Did you know most pastors’ wives are lonely? Some of them are afraid to make any friends because of the possibility of some women in the church feeling left out. Or they don’t want to risk being criticized. It’s risky business having friends when you’re the pastor’s wife. If you share your burdens, the very person to whom you share may turn on you and use you as fodder for church gossip. The pastor’s wife knows that sharing her burdens could even be the means to having her husband fired. Most pastors’ wives have surface-level relationships because of the risk of sharing their hearts.

Did you know most pastors’ wives have tried to talk their husbands into getting out of the ministry at some point? The pressures are real. The enemy has a bulls-eye target on their family. And the complaining, control, and offenses in the church can be overwhelming.

What does your pastor’s wife need? She needs a friend. A supporter. Someone who will love her, her husband, and her children unconditionally. She knows she’s going to make mistakes and may even mess up BIG time! But she wants the grace–and a safe place–to make mistakes and survive. No…thrive! Every pastor’s wife also hopes for enough compensation so she doesn’t have to work outside of the home. She hopes for enough in her husband’s salary so she isn’t constantly worried about how to feed her family–and still do things to be involved in the church–especially if she has two babies in diapers or two or more teenagers needing to be involved in youth programs/trips/camp. Most of all, your pastor’s wife needs encouragement. The pastor gets lots of pats on the back (hopefully!)–he’s upfront and visible. Very few pastors’ wives get the same. Even if her concentration during her time in your church is on rearing her children, she needs to hear someone say, “You’re doing a great job,” and mean it!

Like I said…I’ve been loved well. In fact, I have to pray I don’t get a big head because of all of the affirmation I get–and have gotten from each church I’ve been in. But so many of my sisters doing the same job are hurting. Everyone wants to be appreciated. I hope you’ll take the opportunity this month to encourage your pastor’s wife–even if you’ve never done anything like that in your life! Ask God what she needs…and do what comes to your mind. And next time you’re tempted to criticize her, I hope you’ll remember….she needs a friend, not a critic.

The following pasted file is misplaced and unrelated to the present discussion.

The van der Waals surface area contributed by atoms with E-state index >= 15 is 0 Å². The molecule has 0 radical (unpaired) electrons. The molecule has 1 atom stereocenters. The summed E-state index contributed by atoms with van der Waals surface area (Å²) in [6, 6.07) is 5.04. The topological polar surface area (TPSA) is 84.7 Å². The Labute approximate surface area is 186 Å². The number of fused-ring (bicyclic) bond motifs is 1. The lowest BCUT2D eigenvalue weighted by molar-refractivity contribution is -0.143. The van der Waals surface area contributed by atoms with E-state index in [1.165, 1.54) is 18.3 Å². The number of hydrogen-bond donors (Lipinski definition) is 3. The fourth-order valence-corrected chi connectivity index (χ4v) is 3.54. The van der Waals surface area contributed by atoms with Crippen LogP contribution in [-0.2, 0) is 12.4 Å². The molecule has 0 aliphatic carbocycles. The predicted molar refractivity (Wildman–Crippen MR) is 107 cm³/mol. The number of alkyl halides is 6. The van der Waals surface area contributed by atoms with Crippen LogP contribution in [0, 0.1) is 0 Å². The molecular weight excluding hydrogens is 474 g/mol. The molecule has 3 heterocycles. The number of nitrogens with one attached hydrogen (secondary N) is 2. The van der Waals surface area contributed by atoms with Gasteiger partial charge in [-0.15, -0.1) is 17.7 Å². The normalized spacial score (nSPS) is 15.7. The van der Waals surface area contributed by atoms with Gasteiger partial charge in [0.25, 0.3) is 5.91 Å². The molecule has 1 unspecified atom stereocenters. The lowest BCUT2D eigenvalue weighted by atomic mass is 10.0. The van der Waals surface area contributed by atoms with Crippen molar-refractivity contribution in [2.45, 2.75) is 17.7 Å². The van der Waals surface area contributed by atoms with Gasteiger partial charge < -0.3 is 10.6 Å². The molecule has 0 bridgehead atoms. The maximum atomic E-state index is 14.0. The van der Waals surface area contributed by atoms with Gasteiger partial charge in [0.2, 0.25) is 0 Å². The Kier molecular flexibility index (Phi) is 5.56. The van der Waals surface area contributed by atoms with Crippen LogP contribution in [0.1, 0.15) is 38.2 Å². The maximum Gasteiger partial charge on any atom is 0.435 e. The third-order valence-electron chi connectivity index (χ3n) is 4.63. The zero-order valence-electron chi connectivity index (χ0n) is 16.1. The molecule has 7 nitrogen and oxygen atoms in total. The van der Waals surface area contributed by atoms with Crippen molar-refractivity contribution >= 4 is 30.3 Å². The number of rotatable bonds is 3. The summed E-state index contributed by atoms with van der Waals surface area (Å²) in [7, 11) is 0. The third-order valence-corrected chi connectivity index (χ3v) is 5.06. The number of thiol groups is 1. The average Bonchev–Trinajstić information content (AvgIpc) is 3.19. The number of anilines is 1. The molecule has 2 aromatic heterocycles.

Most of all, pray for her.

Believe me when I say that I know there are pastors’ wives in a totally different hemisphere who just don’t care what the church thinks–and could care less if someone reaches out to them. They may be rebellious or bitter. In fact, they may be the ones trying to destroy their husband’s ministry or the church. And there are women whose husbands aren’t in the ministry who suffer some of these same things [i.e. a coach’s wife]. But I also know Satan is attacking church leaders in hopes of getting rid of church leaders…and churches, for that matter. It’s his aim to destroy spiritual leaders—so they’re attacked mentally, emotionally, physically, and spiritually. Even if your pastor’s wife is in that different hemisphere, she (more than any of the others) needs to be ministered to. What if she could be transformed by your love? Your pastor’s wife may have also offended you. I’ve been guilty of the very same thing. But you know what? Sometimes we don’t even know! If you’ve been offended, please go to your pastor’s wife (even if she’s left your church) and work out that offense. God desires unity. And if you’re just hanging on to how bad a pastor’s wife was, please let it go and extend her some grace. You just might not know her story…and we all need grace.

“…more and more grace, more and more people, more and more praise!” II Corinthians 4:15

I know each of you could have written this and maybe even more. But I pray it will encourage you to keep up the good work and allow God to continue using you in your ministry. Don’t let the loneliness, unrealistic expectations and stress defeat you, reach out for help. We are here to walk with you on your ministry journey. Please let us know how we can help.

Click here to read the original blog on BestOfBecky.blogspot.com

About Rodetta Cook

Rodetta Cook has been a pastor’s wife for over 40 years. She and her husband, Ron, have actively served the Lord together in ministry during the entire time and are co-founders of Care for Pastors. She understands the expectations, loneliness and how hard it is to find balance in ministry as a pastor’s wife. Rodetta also leads the pastor’s wives initiative at Care for Pastors called The Confidante and ministers to hundreds of wives each week. She strives to share blogs with other pastors’ wives that will help them in their ministry walk.

One Comment

  • I cried a bit, I can relate to all the pointers esp when you mentioned the amount of critiques you need to deal with in the church and still you need to love the people unconditionally and maintain a clean heart.

Write a Comment